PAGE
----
New article published by ConHuB member Harriet Ibbett on ethical considerations when conservation research involves people published in Conservation Biology.
Abstract: Social science is becoming increasingly important in conservation, with more studies involving methodologies that collect data from and about people. Conservation science is a normative and applied discipline designed to support and inform management and practice. Poor research practice risks harming participants and,researchers, and can leave negative legacies. Often, those at the forefront of field-based research are early career researchers, many of whom enter their first research experience ill-prepared for the ethical conundrums they may face. We draw on our own experiences as early-career researchers to illuminate how ethical challenges arise during conservation research that involves human participants. Specifically, we considered ethical review procedures, conflicts of values, and power relations, and devised broad recommendations on how to navigate ethical challenges when they arise during research. In particular, we recommend researchers apply reflexivity (i.e., thinking that allows researchers to recognize the effect researchers have on the research) to help navigate ethical challenges and encourage greater engagement with ethical review processes and the development of ethical guidelines for conservation research that involves human participants. Such guidelines must be accompanied by the integration of rigorous ethical training into conservation education. We believe our experiences are not uncommon and can be avoided and hope to spark discussion to contribute to a more socially just conservation.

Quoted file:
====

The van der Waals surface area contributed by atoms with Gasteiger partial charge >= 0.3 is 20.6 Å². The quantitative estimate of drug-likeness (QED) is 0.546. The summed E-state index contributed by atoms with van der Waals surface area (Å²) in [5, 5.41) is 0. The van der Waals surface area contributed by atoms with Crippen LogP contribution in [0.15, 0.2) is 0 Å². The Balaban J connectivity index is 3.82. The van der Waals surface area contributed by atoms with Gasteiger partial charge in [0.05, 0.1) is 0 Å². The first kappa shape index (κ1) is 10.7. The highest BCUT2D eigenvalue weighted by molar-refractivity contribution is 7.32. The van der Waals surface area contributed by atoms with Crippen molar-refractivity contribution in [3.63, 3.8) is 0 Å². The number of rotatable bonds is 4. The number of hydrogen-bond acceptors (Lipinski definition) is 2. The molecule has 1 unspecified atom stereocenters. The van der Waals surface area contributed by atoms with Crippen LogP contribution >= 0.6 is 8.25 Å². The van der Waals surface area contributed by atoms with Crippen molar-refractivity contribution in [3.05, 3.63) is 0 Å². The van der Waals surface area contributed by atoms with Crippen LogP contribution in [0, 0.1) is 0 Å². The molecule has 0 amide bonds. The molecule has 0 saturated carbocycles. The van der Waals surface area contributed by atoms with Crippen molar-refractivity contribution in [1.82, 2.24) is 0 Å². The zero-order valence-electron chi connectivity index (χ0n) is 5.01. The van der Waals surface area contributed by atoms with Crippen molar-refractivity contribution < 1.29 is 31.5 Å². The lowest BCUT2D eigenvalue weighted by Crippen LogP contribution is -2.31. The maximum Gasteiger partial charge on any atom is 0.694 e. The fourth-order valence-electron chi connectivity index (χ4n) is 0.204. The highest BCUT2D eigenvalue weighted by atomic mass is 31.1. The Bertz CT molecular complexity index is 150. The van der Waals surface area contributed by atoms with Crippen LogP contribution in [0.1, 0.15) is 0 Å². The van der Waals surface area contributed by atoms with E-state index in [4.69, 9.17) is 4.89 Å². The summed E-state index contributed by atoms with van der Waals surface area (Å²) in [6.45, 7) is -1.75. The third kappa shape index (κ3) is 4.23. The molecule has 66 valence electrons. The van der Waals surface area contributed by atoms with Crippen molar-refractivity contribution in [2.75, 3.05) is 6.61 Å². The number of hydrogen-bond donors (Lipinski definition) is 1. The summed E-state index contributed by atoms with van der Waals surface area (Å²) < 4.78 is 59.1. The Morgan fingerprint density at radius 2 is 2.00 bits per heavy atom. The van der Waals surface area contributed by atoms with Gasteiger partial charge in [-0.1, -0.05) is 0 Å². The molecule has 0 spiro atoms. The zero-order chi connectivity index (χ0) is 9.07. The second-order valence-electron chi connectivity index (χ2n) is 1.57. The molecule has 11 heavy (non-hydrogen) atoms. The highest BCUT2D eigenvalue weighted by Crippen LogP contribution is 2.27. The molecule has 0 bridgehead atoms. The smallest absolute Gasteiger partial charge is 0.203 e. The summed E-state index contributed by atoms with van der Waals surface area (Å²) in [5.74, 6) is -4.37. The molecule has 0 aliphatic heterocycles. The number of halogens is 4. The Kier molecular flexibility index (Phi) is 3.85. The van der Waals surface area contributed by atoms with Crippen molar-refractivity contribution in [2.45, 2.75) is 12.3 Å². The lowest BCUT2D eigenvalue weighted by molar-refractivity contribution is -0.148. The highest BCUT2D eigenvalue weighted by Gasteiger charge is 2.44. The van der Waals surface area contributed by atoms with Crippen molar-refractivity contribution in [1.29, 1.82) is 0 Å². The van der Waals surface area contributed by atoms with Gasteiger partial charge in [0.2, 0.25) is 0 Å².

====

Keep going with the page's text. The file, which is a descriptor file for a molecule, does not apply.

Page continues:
Brittain, S., Ibbett, H., Lange, E., Dorward, L., Hoyte, S., Marino, A., Milner‐Gulland, E.J., Newth, J., Rakotonarivo, S., Veríssimo, D. & Lewis, J. (2020). Ethical considerations when conservation research involves people. Conservation Biology.